Recovery of labeled CO2 from acetate in severely burned children

Ricki Y. Fram, Melanie G. Cree, David L. Chinkes, David N. Herndon, Robert R. Wolfe

Research output: Contribution to journalArticle

Abstract

The purpose of this study was to determine the fractional recovery rate of labeled CO2 in the breath of severely burned children. This information is needed to perform tracer studies of substrate oxidation using carbon-labeled fatty acids. Nine children, ages 4-14 yr with massive burns participated in the study. All experiments were performed 7 days post burn after an overnight fast. A primed (60 μmol/kg), constant (2.0 μmol· kg-1min-1) infusion of [1,2-13C]acetate was given during a 4-h basal period and during a 4-h hyperinsulinemic euglycemic clamp. A priming dose (150 μmol/kg) of NaH13CO3 was given at the beginning of the study. Breath samples were collected every 10 min during the last 40 min of each period. Indirect calorimetry was performed during the last 30 min of each period. The isotopic enrichment of 13CO2 was determined by isotope ratio-mass spectrometry, and total CO2 excretion was measured by indirect calorimetry. The fractional recovery of acetate label was 0.89 ± 0.05 and 0.88 ± 0.04 during the basal state and clamp, respectively. We conclude that the fractional recovery of labeled acetate in severely burned children is approximately three times the recovery of a nonburned adult and similar to the value in exercising adults. The high recovery rate reflects the rapid turnover of the TCA cycle in burned children relative to the rate of exchange reactions. Minimal correction of expired CO2 data is needed in this circumstance to quantify fatty acid oxidation using 13C- labeled fatty acids.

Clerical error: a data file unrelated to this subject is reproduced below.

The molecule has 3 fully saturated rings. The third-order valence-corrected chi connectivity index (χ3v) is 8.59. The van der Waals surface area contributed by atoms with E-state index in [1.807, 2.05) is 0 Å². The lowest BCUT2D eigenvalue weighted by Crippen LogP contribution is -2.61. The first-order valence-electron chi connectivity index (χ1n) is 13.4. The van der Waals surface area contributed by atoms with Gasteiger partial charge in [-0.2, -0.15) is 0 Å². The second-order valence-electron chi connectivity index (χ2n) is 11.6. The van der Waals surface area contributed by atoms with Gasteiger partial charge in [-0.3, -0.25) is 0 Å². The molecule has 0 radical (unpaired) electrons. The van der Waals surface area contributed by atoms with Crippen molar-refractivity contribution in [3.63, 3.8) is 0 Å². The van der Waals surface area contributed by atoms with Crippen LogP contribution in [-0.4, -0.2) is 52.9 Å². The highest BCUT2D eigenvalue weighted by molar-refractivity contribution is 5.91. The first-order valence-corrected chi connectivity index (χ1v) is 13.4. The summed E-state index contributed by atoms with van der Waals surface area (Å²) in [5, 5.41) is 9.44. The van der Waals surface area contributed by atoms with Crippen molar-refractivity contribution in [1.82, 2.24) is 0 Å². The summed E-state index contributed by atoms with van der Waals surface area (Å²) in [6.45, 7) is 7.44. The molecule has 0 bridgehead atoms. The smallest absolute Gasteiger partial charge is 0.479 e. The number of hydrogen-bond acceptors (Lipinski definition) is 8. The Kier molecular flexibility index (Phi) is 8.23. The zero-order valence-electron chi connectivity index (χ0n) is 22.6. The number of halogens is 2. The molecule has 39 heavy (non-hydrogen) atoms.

Original languageEnglish (US)
Pages (from-to)E1726-E1729
JournalAmerican Journal of Physiology - Endocrinology and Metabolism
Volume293
Issue number6
DOIs
StatePublished - Dec 2007

Keywords

  • Acetate correction factor
  • Fatty acid oxidation

ASJC Scopus subject areas

  • Endocrinology, Diabetes and Metabolism
  • Physiology
  • Physiology (medical)

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